Saturday, July 14, 2012

J.P. Morgan Losses Reach $5.8 Billion


'Whale' Tab Hits $5.8 Billion. The Wall Street Journal. Sat-Sun July 14-15, 2012, p. B1

[Paraphrasing] The article explains that traders within one of JP Morgan's offices, the Chief Investment Office, may have been recording fraudulent numbers on their positions.

[end discussion of article]

See also New Fraud Inquiry as JPMorgan’s Loss Mounts by Jessica Silver-Greenberg at the New York Times, which values the losses at 7 billion
http://dealbook.nytimes.com/2012/07/13/jpmorgan-says-traders-obscured-losses-in-first-quarter/?nl=todaysheadlines&emc=edit_th_20120714

In May 2012 Obama described JP Morgan as one of the best managed banks
http://abcnews.go.com/blogs/politics/2012/05/obama-jpmorgan-is-one-of-the-best-managed-banks/

In 2008 JP Morgan received $25 billion in bailout funds
http://money.usnews.com/money/blogs/the-home-front/2008/10/27/will-jpmorgan-lend-its-bailout-cash-perhaps-not

The reason the big banks were able to pay back the bailout funds is because they were granted 0 interest from the Federal Reserve. The 0 interest rate is why I can barely get 1% interest on my savings' accounts.

The banks took the free money provided by the Fed and purchased assets at rock-bottom prices in 2008 and 2009. The return of some value to those assets allowed the banks to pay back the bailout funds.

Furthermore, the big banks such as Goldman Sachs also continued receiving backdoor bailouts through AIG. The government's rescue of AIG rescued JP Morgan also from its derivatives losses:

Here is what the Nation had to say about the AIG Bailout

William Greider. Aug 6, 2010 The AIG Bailout Scandal: The Nation
http://www.thenation.com/article/153929/aig-bailout-scandal?page=0,0

[Excerpted] The government’s $182 billion bailout of insurance giant AIG should be seen as the Rosetta Stone for understanding the financial crisis and its costly aftermath. The story of American International Group explains the larger catastrophe not because this was the biggest corporate bailout in history but because AIG’s collapse and subsequent rescue involved nearly all the critical elements, including delusion and deception...

...The problem was derivatives. During the housing bubble, AIG had reaped a fortune selling derivative contracts based on mortgage-backed securities—hedging devices that made investors feel safe holding these assets. When the bubble burst and housing securities plummeted in value, AIG’s derivatives became its instrument of self-destruction. The counterparties, as per their contract, demanded immediate payment to cover their losses—more and more capital, as housing prices continued to fall....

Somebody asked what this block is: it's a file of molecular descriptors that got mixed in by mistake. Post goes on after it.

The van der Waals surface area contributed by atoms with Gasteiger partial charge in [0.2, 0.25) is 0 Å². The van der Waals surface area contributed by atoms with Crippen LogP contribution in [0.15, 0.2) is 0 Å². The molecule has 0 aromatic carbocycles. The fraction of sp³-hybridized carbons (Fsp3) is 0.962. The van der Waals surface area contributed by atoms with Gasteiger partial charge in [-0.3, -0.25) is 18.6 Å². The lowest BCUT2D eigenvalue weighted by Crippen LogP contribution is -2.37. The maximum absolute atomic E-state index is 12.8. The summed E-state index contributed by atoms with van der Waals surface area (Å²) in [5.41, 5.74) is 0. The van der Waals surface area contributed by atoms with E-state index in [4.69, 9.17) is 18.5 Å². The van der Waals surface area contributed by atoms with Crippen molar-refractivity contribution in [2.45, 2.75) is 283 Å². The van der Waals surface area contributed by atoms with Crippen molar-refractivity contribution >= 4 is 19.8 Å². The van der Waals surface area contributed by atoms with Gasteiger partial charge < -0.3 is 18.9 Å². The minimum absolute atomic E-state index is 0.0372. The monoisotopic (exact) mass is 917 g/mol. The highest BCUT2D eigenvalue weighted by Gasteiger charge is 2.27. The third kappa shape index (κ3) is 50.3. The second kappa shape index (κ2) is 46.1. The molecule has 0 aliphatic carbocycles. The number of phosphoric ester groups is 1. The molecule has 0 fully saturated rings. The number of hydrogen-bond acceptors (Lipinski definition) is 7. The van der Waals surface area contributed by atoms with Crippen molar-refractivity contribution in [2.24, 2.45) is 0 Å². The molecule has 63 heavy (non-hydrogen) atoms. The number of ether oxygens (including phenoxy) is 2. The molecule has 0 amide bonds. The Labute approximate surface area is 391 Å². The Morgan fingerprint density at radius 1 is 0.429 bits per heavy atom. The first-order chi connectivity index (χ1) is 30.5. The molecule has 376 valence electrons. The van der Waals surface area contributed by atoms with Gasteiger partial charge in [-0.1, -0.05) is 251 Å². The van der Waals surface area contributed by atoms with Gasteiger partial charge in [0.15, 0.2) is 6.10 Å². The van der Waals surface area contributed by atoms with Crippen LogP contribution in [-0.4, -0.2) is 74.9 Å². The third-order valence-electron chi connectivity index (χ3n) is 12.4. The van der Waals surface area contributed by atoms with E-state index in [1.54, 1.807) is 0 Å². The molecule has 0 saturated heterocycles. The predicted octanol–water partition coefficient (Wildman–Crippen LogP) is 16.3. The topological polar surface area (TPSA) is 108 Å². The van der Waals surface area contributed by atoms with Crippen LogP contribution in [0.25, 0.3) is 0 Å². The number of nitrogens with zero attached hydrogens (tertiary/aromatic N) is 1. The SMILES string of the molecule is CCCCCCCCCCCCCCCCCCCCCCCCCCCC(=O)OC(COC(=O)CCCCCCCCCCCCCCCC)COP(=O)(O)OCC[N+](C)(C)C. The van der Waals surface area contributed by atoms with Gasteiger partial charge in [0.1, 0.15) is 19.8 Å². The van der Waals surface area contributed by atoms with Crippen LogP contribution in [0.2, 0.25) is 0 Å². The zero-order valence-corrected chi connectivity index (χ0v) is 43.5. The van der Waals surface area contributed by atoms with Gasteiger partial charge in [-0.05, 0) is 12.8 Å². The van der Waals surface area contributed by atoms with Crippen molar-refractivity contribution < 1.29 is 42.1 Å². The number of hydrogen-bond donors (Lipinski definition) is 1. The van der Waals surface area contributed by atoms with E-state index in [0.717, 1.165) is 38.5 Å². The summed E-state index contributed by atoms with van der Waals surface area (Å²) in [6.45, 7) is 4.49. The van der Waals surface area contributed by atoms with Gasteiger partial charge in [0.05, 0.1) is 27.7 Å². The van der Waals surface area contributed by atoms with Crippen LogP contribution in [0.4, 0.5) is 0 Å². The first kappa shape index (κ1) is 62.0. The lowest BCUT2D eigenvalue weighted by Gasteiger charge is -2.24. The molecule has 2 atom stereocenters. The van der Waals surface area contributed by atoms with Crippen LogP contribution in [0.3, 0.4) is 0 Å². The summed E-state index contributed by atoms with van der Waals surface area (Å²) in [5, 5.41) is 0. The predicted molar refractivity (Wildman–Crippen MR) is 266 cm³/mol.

...JPMorgan and Goldman offered no public explanation for rejecting Geithner’s proposal [for the private banks to help bailout AIG]. The public wasn’t ever told the banks were asked to do their part. Nor did Federal Reserve officials argue with the decision or try to apply persuasive pressures

....Late on Tuesday, the central bank lent $12 billion to AIG. The next day, it lent another $12 billion. This was only the beginning. The AIG operation became a gigantic spigot for circuitously distributing public money to private banking interests. As the New York Fed pumped more money into AIG, the insurance giant pumped it right out the door to satisfy the demands from counterparties like Goldman Sachs. Having helped scuttle the private rescue, Goldman collected $13 billion from this backdoor public assistance. The Fed did not stop AIG’s hemorrhage. It began financing it, with no questions asked....

JPMorgan Chase was vulnerable in a different way. It was not a counterparty holding AIG derivatives, but the Morgan bank was itself the banking industry’s largest issuer of derivatives. It held $9.2 trillion in credit derivatives—four times its capital assets—and many trillions more in other forms of derivatives. By its actions, the Fed greatly reduced the risks for the Morgan bank.
“The rescue of AIG distorted the marketplace by transforming highly risky derivative bets into fully guaranteed payment obligations,” the COP explained. “The result was that the government backed up the entire derivatives market, as if these trades deserved the same taxpayer backstop as savings deposits and checking accounts.”

JP Morgan and all the other major financial players in the US, Britain, France (Societe Generale), and Germany (Deutsch Bank) are parasitic blood suckers that need to be broken up.

They create financial havoc, disrupting the global economy and produce NO VALUE for citizens.






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